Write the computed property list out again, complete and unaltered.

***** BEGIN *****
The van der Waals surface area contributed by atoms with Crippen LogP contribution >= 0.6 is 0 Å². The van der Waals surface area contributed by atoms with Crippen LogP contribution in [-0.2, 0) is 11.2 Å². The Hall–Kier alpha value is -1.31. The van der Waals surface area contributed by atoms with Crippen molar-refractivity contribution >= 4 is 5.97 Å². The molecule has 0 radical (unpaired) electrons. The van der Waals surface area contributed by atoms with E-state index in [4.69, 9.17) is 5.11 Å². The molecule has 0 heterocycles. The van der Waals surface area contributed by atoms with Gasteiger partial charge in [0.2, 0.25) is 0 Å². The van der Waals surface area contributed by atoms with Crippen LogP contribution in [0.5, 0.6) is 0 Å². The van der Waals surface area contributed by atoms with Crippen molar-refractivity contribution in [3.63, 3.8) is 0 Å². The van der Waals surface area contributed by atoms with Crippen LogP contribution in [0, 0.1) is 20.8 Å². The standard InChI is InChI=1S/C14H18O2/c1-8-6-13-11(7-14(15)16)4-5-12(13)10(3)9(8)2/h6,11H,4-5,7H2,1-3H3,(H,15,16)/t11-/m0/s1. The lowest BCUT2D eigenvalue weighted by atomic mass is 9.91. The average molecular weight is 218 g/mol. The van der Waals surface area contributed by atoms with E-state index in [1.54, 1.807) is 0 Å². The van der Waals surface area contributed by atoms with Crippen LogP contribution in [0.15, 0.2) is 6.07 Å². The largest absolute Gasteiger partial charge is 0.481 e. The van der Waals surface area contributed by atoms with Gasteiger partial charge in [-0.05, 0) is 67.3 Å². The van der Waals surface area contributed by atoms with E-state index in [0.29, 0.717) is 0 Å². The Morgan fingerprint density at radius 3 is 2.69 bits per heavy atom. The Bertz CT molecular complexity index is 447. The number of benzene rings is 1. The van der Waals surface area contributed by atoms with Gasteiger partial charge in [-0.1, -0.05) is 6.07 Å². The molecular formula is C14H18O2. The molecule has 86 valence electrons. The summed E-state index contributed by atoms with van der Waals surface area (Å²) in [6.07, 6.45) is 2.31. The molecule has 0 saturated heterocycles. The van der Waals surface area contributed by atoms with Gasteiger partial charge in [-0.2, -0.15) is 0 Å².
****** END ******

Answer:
The van der Waals surface area contributed by atoms with Crippen LogP contribution >= 0.6 is 0 Å². The van der Waals surface area contributed by atoms with Crippen LogP contribution in [-0.2, 0) is 11.2 Å². The Hall–Kier alpha value is -1.31. The van der Waals surface area contributed by atoms with Crippen molar-refractivity contribution >= 4 is 5.97 Å². The molecule has 0 radical (unpaired) electrons. The van der Waals surface area contributed by atoms with E-state index in [4.69, 9.17) is 5.11 Å². The molecule has 0 heterocycles. The van der Waals surface area contributed by atoms with Gasteiger partial charge in [0.2, 0.25) is 0 Å². The van der Waals surface area contributed by atoms with Crippen LogP contribution in [0.5, 0.6) is 0 Å². The van der Waals surface area contributed by atoms with Crippen molar-refractivity contribution in [3.63, 3.8) is 0 Å². The van der Waals surface area contributed by atoms with Crippen LogP contribution in [0, 0.1) is 20.8 Å². The standard InChI is InChI=1S/C14H18O2/c1-8-6-13-11(7-14(15)16)4-5-12(13)10(3)9(8)2/h6,11H,4-5,7H2,1-3H3,(H,15,16)/t11-/m0/s1. The lowest BCUT2D eigenvalue weighted by atomic mass is 9.91. The average molecular weight is 218 g/mol. The van der Waals surface area contributed by atoms with E-state index in [1.54, 1.807) is 0 Å². The van der Waals surface area contributed by atoms with Crippen LogP contribution in [0.15, 0.2) is 6.07 Å². The largest absolute Gasteiger partial charge is 0.481 e. The van der Waals surface area contributed by atoms with Gasteiger partial charge in [-0.05, 0) is 67.3 Å². The van der Waals surface area contributed by atoms with E-state index in [0.29, 0.717) is 0 Å². The Morgan fingerprint density at radius 3 is 2.69 bits per heavy atom. The Bertz CT molecular complexity index is 447. The number of benzene rings is 1. The van der Waals surface area contributed by atoms with Gasteiger partial charge in [-0.1, -0.05) is 6.07 Å². The molecular formula is C14H18O2. The molecule has 86 valence electrons. The summed E-state index contributed by atoms with van der Waals surface area (Å²) in [6.07, 6.45) is 2.31. The molecule has 0 saturated heterocycles. The van der Waals surface area contributed by atoms with Gasteiger partial charge in [-0.2, -0.15) is 0 Å².